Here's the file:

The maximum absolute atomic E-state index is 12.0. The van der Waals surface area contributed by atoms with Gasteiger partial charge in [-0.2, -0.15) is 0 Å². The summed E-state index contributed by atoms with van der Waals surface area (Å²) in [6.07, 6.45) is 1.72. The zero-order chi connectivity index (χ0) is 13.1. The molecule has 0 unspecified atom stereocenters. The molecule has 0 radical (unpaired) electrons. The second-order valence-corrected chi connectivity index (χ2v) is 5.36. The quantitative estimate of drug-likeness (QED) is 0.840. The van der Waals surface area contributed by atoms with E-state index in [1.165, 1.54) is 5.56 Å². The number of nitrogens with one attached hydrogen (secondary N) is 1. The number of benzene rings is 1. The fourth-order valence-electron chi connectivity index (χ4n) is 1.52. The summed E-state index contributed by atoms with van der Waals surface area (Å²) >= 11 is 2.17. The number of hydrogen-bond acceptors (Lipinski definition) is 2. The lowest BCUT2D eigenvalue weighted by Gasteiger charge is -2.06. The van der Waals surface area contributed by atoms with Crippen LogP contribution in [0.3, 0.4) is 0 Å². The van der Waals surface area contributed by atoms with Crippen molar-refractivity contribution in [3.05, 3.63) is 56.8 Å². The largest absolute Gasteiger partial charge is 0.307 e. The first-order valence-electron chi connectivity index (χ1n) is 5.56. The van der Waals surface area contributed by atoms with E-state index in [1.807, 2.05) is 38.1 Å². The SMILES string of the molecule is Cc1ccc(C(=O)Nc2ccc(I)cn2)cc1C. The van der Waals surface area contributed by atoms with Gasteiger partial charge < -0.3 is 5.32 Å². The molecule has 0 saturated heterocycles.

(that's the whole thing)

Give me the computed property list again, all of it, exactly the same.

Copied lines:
The maximum absolute atomic E-state index is 12.0. The van der Waals surface area contributed by atoms with Gasteiger partial charge in [-0.2, -0.15) is 0 Å². The summed E-state index contributed by atoms with van der Waals surface area (Å²) in [6.07, 6.45) is 1.72. The zero-order chi connectivity index (χ0) is 13.1. The molecule has 0 unspecified atom stereocenters. The molecule has 0 radical (unpaired) electrons. The second-order valence-corrected chi connectivity index (χ2v) is 5.36. The quantitative estimate of drug-likeness (QED) is 0.840. The van der Waals surface area contributed by atoms with E-state index in [1.165, 1.54) is 5.56 Å². The number of nitrogens with one attached hydrogen (secondary N) is 1. The number of benzene rings is 1. The fourth-order valence-electron chi connectivity index (χ4n) is 1.52. The summed E-state index contributed by atoms with van der Waals surface area (Å²) >= 11 is 2.17. The number of hydrogen-bond acceptors (Lipinski definition) is 2. The lowest BCUT2D eigenvalue weighted by Gasteiger charge is -2.06. The van der Waals surface area contributed by atoms with Crippen LogP contribution in [0.3, 0.4) is 0 Å². The van der Waals surface area contributed by atoms with Crippen molar-refractivity contribution in [3.05, 3.63) is 56.8 Å². The largest absolute Gasteiger partial charge is 0.307 e. The first-order valence-electron chi connectivity index (χ1n) is 5.56. The van der Waals surface area contributed by atoms with E-state index in [1.807, 2.05) is 38.1 Å². The SMILES string of the molecule is Cc1ccc(C(=O)Nc2ccc(I)cn2)cc1C. The van der Waals surface area contributed by atoms with Gasteiger partial charge < -0.3 is 5.32 Å². The molecule has 0 saturated heterocycles.